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Sen. Richard Shelby eyes Fed reforms

Senate Banking Committee Chairman Richard Shelby (R-Ala.) doesn’t want to the audit the Federal Reserve, but that doesn’t mean he isn’t eying legislation to reform the central bank.
Shelby told The Hill in an interview Wednesday that he’s “holding hearings to determine where legislation is needed.”
{mosads}”We’re going to continue some hearings,” he said. “We’re trying to figure out what we can do, how we can do it and how best to do it.”
Shelby said he was scheduled to meet with Fed Chairwoman Janet Yellen on Thursday, but the meeting has since been postponed because of an expected snowstorm.
Shelby has opposed the “Audit the Fed” proposal Sen. Rand Paul (R-Ky.), which would allow for the government to audit the central bank.
That proposal has little chance to make its way through Shelby’s panel, especially with Shelby and Sen. Bob Corker (R-Tenn), another committee member, opposing the legislation.
Shelby has echoed Yellen’s concerns that Paul’s proposal would politicize monetary policy.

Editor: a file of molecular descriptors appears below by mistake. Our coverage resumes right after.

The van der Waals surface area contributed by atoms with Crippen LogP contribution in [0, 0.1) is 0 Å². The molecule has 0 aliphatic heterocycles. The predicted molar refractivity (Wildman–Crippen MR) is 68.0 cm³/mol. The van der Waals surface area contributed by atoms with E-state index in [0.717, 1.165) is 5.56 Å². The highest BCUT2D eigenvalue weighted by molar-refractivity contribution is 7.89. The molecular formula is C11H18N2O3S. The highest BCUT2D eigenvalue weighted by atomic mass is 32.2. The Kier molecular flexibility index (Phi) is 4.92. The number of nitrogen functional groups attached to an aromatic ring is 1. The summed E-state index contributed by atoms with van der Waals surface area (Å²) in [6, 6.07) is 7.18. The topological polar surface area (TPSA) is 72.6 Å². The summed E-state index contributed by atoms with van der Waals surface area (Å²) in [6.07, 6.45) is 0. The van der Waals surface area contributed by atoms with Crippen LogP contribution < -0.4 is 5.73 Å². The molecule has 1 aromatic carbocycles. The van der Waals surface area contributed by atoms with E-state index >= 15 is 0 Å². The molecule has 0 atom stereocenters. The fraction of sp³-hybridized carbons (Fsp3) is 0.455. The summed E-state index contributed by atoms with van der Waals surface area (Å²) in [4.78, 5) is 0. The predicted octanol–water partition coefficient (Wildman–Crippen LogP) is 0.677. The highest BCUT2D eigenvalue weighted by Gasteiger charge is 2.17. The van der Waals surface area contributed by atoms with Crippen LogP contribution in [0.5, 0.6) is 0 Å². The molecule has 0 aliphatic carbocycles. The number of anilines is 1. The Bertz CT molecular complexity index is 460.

“I don’t want Congress setting monetary policy,” Shelby said.
At a hearing on Fed transparency Tuesday, Shelby sent more signals he’s looking at legislation.
“Federal Reserve officials have stressed the importance of the Fed’s independence,” Shelby said at the hearing. “But such independence does not mean that it is immune from Congressional oversight.”
Still, his increased interest in transparency at the central bank is a clear sign that he’ll look to use his gavel to push for reforms at the bank. He said there is no clear timetable for when he might unveil legislation.
There are various proposals being discussed in Washington, from making the president of the New York Fed a Senate appointee to shaking up the regional banking structure of the system.
Shelby wouldn’t specify which reforms he’d like to see implemented.
But at the hearing, Shelby noted the 2010 Dodd-Frank Wall Street reform law expanded Fed official’s powers.
“Dodd-Frank greatly expanded the regulatory reach of the Federal Reserve,” Shelby said at the hearing. “It did not, however, examine whether it was correctly structured to account for these new and expansive powers. Therefore, the Committee will be examining the appropriateness of the Fed’s current structure in a post Dodd-Frank world.”
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